FOCUS ON THE FUNDAMENTALS
Pension & Opeb Basics
This is the perfect first seminar for those who may be new to defined benefit programs. It will give the attendee a good foundation for future sessions. Attendees can opt to have GRS cover both pension and OPEB or just one topic area. During this presentation we will define and explain DB plan structures used in the public sector; review how DB structures differ from DC structures; provide a high level review of pension and OPEB accounting standards; review commonly used actuarial and benefit design terms, discuss types of pension and OPEB funding vehicles, and described various types of studies (experience, asset/liability, and actuarial audits) used in defined benefit work.
Intermediate Pension Actuarial Concepts
This presentation covers actuarial and funding concepts associated with defined benefit pension plans. This presentation will help the attendee understand the pension valuation report by explaining actuarial mathematics related to the basic funding equation, contribution rate, concept of present value, the funded ratio, and actuarial assumptions. The presentation will include examples of how plans are valued and funded using these concepts.
Intermediate OPEB Actuarial Concepts
This presentation covers actuarial and funding concepts associated with OPEB programs. This presentation will help the attendee understand the OPEB valuation report by explaining actuarial mathematics related to the basic funding equation, contribution rate, concept of present value, the funded ratio, per capita rate development, implicit rate subsidy, and actuarial assumptions. The presentation will include examples of how plans are valued and funded using these concepts.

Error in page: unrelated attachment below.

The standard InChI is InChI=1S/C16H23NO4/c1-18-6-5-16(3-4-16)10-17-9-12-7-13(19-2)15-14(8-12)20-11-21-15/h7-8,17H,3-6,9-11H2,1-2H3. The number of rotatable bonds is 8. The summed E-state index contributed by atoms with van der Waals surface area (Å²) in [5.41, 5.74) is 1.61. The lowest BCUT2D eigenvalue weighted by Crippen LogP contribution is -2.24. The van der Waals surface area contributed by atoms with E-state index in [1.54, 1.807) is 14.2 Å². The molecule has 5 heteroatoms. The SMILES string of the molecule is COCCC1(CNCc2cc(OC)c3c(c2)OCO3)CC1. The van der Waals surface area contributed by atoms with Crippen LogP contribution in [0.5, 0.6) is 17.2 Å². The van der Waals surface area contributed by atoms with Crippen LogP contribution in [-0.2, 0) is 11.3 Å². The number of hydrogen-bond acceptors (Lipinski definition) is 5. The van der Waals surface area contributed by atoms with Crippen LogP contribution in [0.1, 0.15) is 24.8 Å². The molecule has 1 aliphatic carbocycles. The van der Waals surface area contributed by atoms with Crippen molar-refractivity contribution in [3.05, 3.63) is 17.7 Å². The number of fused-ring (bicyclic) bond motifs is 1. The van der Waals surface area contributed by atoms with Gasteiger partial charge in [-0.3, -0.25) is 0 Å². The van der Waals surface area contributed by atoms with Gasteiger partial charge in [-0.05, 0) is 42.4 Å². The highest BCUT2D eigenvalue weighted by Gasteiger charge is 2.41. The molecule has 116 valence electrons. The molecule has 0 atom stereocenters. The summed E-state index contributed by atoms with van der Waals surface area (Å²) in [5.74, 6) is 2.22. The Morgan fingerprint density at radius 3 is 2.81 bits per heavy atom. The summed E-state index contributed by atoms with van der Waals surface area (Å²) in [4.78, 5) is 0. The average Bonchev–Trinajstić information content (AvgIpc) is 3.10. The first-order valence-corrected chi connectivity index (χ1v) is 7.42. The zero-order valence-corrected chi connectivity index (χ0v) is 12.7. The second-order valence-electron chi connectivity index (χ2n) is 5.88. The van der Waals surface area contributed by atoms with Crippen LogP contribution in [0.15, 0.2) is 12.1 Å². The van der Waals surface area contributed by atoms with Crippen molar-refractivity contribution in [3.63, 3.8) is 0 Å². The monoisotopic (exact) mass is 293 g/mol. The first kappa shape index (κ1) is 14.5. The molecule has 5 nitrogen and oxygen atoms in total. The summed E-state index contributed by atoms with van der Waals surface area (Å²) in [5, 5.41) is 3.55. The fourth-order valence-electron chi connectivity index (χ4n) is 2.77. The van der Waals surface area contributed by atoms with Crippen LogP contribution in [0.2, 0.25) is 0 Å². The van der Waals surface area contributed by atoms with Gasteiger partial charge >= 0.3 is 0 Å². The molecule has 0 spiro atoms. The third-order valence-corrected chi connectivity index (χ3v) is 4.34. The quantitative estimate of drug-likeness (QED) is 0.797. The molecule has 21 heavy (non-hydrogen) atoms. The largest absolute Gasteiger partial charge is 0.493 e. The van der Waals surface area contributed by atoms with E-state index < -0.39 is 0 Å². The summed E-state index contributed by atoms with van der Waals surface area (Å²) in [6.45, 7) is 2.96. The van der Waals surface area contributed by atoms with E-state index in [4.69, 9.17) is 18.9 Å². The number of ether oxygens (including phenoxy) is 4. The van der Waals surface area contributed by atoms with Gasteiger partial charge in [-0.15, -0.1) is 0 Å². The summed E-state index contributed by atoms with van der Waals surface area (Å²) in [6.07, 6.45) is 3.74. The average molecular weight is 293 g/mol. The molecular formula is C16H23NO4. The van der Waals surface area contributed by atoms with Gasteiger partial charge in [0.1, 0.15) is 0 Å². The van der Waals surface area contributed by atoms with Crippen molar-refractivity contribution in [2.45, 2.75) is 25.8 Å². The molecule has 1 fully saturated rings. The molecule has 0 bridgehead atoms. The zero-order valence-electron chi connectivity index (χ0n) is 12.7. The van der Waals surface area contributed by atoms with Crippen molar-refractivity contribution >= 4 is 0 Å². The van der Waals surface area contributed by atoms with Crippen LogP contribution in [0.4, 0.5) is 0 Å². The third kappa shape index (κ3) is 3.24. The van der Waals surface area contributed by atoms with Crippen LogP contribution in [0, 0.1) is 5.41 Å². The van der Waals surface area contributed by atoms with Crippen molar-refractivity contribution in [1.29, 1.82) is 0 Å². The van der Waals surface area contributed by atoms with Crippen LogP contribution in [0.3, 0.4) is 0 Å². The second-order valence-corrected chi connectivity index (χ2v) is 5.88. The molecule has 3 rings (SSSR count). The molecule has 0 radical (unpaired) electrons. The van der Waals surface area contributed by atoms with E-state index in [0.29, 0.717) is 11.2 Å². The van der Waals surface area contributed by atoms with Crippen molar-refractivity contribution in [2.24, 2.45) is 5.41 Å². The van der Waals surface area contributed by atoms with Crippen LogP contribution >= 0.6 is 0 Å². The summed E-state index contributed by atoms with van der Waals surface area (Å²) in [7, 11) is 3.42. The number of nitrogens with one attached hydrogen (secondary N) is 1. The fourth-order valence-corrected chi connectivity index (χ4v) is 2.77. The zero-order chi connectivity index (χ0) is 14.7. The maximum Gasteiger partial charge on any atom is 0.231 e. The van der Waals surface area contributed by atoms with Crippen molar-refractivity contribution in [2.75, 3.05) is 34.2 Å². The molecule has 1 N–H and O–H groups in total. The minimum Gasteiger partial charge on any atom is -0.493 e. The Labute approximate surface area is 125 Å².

BEYOND THE FUNDAMENTALS
Actuarial Aspects of Accounting for Public Pension: GASB No. 67 and No. 68
This presentation covers pension reporting and accounting standards and related actuarial concepts. Key concepts and terms associated with the standards are defined. A discussion of how the standards and reporting requirements apply to employers and plan will also be covered. An explanation of the actuarial valuation components needed for financial reporting is also provided. The presentation includes sample calculations for various financial reporting elements.
GASB 68: Taking it to the Next Level